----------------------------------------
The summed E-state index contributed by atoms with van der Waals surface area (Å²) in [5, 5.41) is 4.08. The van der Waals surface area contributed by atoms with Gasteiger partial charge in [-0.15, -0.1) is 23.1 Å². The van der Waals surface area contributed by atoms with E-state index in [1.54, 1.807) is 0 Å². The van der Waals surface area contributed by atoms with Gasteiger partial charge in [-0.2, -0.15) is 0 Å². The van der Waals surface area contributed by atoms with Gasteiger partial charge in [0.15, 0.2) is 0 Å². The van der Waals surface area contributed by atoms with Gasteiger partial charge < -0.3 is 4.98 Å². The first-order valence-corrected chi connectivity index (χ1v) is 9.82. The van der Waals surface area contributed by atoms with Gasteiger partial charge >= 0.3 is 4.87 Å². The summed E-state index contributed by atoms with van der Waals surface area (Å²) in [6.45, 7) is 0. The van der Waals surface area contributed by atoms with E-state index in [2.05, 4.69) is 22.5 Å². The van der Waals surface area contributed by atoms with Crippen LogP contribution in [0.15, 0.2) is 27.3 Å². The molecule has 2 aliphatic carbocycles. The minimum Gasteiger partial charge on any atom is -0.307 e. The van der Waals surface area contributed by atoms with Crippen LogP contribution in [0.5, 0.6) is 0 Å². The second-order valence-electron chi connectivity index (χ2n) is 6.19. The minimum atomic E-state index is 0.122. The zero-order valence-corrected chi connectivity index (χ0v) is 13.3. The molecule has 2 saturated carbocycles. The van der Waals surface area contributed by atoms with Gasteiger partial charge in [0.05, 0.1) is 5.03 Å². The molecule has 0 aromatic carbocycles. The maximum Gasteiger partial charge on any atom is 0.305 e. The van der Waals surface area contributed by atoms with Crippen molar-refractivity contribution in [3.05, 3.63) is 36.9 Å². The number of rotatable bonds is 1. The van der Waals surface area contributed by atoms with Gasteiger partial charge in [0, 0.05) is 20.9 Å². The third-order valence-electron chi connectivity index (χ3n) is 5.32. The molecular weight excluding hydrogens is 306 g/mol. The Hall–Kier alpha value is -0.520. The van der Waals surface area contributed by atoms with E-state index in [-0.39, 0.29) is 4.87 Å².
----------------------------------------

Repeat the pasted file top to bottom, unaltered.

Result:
The summed E-state index contributed by atoms with van der Waals surface area (Å²) in [5, 5.41) is 4.08. The van der Waals surface area contributed by atoms with Gasteiger partial charge in [-0.15, -0.1) is 23.1 Å². The van der Waals surface area contributed by atoms with E-state index in [1.54, 1.807) is 0 Å². The van der Waals surface area contributed by atoms with Gasteiger partial charge in [-0.2, -0.15) is 0 Å². The van der Waals surface area contributed by atoms with Gasteiger partial charge in [0.15, 0.2) is 0 Å². The van der Waals surface area contributed by atoms with Gasteiger partial charge < -0.3 is 4.98 Å². The first-order valence-corrected chi connectivity index (χ1v) is 9.82. The van der Waals surface area contributed by atoms with Gasteiger partial charge >= 0.3 is 4.87 Å². The summed E-state index contributed by atoms with van der Waals surface area (Å²) in [6.45, 7) is 0. The van der Waals surface area contributed by atoms with E-state index in [2.05, 4.69) is 22.5 Å². The van der Waals surface area contributed by atoms with Crippen LogP contribution in [0.15, 0.2) is 27.3 Å². The molecule has 2 aliphatic carbocycles. The minimum Gasteiger partial charge on any atom is -0.307 e. The van der Waals surface area contributed by atoms with Crippen LogP contribution in [0.5, 0.6) is 0 Å². The second-order valence-electron chi connectivity index (χ2n) is 6.19. The minimum atomic E-state index is 0.122. The zero-order valence-corrected chi connectivity index (χ0v) is 13.3. The molecule has 2 saturated carbocycles. The van der Waals surface area contributed by atoms with Gasteiger partial charge in [0.05, 0.1) is 5.03 Å². The molecule has 0 aromatic carbocycles. The maximum Gasteiger partial charge on any atom is 0.305 e. The van der Waals surface area contributed by atoms with Crippen molar-refractivity contribution in [3.05, 3.63) is 36.9 Å². The number of rotatable bonds is 1. The van der Waals surface area contributed by atoms with Gasteiger partial charge in [0, 0.05) is 20.9 Å². The third-order valence-electron chi connectivity index (χ3n) is 5.32. The molecular weight excluding hydrogens is 306 g/mol. The Hall–Kier alpha value is -0.520. The van der Waals surface area contributed by atoms with E-state index in [-0.39, 0.29) is 4.87 Å².